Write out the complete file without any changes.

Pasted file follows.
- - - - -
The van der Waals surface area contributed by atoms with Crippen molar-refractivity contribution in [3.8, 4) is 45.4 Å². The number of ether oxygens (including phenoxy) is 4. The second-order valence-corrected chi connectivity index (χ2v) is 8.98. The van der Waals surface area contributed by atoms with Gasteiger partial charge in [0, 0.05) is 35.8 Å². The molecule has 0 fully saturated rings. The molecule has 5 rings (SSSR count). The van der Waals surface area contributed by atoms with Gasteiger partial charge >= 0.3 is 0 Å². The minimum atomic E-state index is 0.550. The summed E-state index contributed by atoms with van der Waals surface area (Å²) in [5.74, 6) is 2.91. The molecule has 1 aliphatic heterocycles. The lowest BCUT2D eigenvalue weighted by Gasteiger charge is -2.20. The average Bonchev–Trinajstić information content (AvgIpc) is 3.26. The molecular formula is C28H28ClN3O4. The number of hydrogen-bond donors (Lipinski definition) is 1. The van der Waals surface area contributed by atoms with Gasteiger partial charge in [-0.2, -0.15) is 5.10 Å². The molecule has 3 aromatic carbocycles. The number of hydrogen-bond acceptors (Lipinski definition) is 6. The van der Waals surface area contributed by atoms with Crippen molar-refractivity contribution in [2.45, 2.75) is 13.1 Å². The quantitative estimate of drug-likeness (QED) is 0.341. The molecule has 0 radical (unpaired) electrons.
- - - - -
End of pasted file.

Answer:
The van der Waals surface area contributed by atoms with Crippen molar-refractivity contribution in [3.8, 4) is 45.4 Å². The number of ether oxygens (including phenoxy) is 4. The second-order valence-corrected chi connectivity index (χ2v) is 8.98. The van der Waals surface area contributed by atoms with Gasteiger partial charge in [0, 0.05) is 35.8 Å². The molecule has 0 fully saturated rings. The molecule has 5 rings (SSSR count). The van der Waals surface area contributed by atoms with Gasteiger partial charge >= 0.3 is 0 Å². The minimum atomic E-state index is 0.550. The summed E-state index contributed by atoms with van der Waals surface area (Å²) in [5.74, 6) is 2.91. The molecule has 1 aliphatic heterocycles. The lowest BCUT2D eigenvalue weighted by Gasteiger charge is -2.20. The average Bonchev–Trinajstić information content (AvgIpc) is 3.26. The molecular formula is C28H28ClN3O4. The number of hydrogen-bond donors (Lipinski definition) is 1. The van der Waals surface area contributed by atoms with Gasteiger partial charge in [-0.2, -0.15) is 5.10 Å². The molecule has 3 aromatic carbocycles. The number of hydrogen-bond acceptors (Lipinski definition) is 6. The van der Waals surface area contributed by atoms with Crippen molar-refractivity contribution in [2.45, 2.75) is 13.1 Å². The quantitative estimate of drug-likeness (QED) is 0.341. The molecule has 0 radical (unpaired) electrons.